DRAPER — The Off Broadway Theatre has been known for its spoof comedies and improv since the 1990s. The “Off Broadway” part of the name comes from the location of its original venue, which was off Broadway Street (300 South) in downtown Salt Lake City. Decades later, the theatre company is still owned and operated by Eric Jensen, who also writes most of the parodies, including their current production, and frequently acts onstage as well. The OBT has since moved into the Historic Draper Theatre, a nice, clean theater with comfortable seats. And it smells like popcorn. The backbone of the company is improv, which is apparent in its comedies. They feature a certain looseness and occasionally feel more on the lightly rehearsed side, like Saturday Night Live. Sometimes, characters even stand in lines and step forward to deliver their lines, improv style.
The appreciative audience on the opening night of “It’s a Wondrous Life” laughed throughout. I was even laughing before curtain thanks to Jensen’s quick-witted welcoming remarks (“You can tell they’ve been married 35 years, because they’re not sitting together,” he quipped about a couple celebrating an anniversary.)
It’s a Wondrous Life is obviously a parody of the classic film It’s a Wonderful Life and follows the original plot. George Bailey was played by OBT mainstay Clarence Strohn, doing a convincing and tastefully restrained Jimmy Stewart impression. Jensen pitched in as a cranky and somewhat lascivious Uncle Billy. The duo’s decades of experience performing together was apparent with their sharp timing and command of the stage. As George’s wife, Mary, Alisa Woodbrey gave a strong, confident performance with excellent stage presence and delivery. Jill Stark was plucky and likable as Angel Second Class Clarence Oddbody, and Boston Smith turned in some strong work as Potter’s stooge, William Knott Jr.
The simple set (designed by Jensen, Emily Mouritsen and Chris Kennedy) featured a Bedford Falls sign, giant candle, candy cane and lamp on stage right, and what looked like a snow palace on stage left—which turned out to actually be heaven.
The OBT sticks to a unique formula which includes an overwhelming amount of puns. Historically, about one-third of the jokes are genuinely funny, one-third are funny based if you are in the right mood mood, and one-third are just plain terrible — a ratio no worse than Hollywood. While character writing is not an expectation at the OBT, I did feel that Clarence was a bit inconsistent. One minute he is piously protesting immorality, and the next he is fantasizing about Chippendale dancers?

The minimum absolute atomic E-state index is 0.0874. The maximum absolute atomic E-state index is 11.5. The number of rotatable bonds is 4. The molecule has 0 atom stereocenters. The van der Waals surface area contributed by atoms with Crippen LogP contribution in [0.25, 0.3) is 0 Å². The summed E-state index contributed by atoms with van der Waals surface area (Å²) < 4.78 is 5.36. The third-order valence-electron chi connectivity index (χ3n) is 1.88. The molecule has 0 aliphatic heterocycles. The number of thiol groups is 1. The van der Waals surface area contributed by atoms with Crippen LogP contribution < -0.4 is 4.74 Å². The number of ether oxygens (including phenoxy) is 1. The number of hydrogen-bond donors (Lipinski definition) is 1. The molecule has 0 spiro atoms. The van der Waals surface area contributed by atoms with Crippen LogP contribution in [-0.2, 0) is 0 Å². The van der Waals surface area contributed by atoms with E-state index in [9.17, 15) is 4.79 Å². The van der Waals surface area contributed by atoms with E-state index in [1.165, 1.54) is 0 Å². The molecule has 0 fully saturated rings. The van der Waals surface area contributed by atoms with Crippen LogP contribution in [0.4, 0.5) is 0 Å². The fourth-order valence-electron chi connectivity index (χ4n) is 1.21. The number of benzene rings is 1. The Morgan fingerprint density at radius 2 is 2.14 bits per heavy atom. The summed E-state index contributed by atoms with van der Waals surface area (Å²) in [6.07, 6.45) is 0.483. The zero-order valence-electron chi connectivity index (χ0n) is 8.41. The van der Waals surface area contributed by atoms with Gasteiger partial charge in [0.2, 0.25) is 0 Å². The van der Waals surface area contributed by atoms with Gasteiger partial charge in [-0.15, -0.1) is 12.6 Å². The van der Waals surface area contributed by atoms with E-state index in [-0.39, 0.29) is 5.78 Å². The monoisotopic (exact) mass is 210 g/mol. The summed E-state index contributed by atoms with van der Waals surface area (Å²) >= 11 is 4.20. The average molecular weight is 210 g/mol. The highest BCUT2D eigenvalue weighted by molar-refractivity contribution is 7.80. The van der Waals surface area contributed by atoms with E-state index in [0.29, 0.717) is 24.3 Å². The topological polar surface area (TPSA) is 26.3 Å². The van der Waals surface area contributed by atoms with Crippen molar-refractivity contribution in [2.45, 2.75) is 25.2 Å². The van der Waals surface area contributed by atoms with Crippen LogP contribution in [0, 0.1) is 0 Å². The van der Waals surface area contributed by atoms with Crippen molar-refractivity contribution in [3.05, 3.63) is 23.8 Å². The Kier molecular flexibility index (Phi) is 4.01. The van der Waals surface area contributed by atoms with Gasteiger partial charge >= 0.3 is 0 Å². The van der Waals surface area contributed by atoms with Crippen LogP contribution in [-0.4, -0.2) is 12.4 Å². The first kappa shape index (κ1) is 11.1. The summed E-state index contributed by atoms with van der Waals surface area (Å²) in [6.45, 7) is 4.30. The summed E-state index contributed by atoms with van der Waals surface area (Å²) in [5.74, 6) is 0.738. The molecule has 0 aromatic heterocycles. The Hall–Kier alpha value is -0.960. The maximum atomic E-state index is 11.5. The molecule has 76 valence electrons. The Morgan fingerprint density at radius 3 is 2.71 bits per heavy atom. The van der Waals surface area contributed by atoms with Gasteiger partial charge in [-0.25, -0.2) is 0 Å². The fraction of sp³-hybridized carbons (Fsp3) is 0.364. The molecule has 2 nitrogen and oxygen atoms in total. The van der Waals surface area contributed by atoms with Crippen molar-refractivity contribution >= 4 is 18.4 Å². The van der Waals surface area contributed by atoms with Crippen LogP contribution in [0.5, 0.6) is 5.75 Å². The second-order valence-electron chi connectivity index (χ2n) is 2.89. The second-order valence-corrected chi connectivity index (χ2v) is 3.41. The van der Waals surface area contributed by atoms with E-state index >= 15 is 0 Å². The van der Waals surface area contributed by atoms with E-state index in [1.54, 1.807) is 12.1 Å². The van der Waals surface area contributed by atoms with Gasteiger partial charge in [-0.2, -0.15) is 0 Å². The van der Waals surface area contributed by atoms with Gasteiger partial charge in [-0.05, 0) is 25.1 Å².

The show was directed by Chris Kennedy, with Viveann Godwin and Robbie Dalley providing sound and lights. Microphone problems did arise a few times. Both George’s and God’s mics were out for a scene, and popping marred yet another. The bridge made of empty Coke bottles was amusingly budget-friendly, although a higher music volume could have benefited the Les Miz gag of George jumping off it, Javert-style.
The best gags were Uncle Billy bathing in a utility sink and his shadow puppet show which climaxed in a Yoda/Darth Vader showdown. Also always amusing was the “Go to the Lobby” song, which is performed at the end of every Act I at the OBT and always brings a smile to my face. The popcorn hats were entertaining, and I like the fact they forced a giant popcorn box over Strohn’s head.
While there is no cursing, the show’s dirty jokes felt unnecessary and would probably put the play in PG-13 territory. Knott punching himself in the crotch was so anti-funny, it sucked the air of the room. And George walking in when Potter and Knott seemed to be having sex on a desk was absolutely tasteless, even if Potter’s flustered explanation — “He’s a part-time chiropractor!” — was admittedly clever.
UTBA has written some scathing reviews of The Off Broadway Theatre. Which reminds me of the SNL sketch where Bobby Moynihan as Guy Fieri responds to a mean-spirited New York Times review of his tourist-friendly restaurant with: “If you come in expecting Le Cirque, then you’re a le jerk.” Tickets to The OBT are $18 and shows feature titles like “Dracula vs. Henry Botter.” It ain’t high culture.
The fact is, The OBT is a Utah institution and has been entertaining audiences for 29 years. Owners Eric and Sandy Jensen deserve all the praise in the world for putting affordable entertainment on-stage. Families who cannot afford to mortgage their home to see a show at Hale Centre Theatre in Sandy can see one at The OBT for one-fourth of the price. Season tickets are the price of singles at other theaters. It is community theater through and through.
It’s a Wondrous Life features plenty of good jokes and strong acting, and The OBT’s enduring appeal speaks for itself. Set your expectations accordingly, turn off your brain, and enjoy.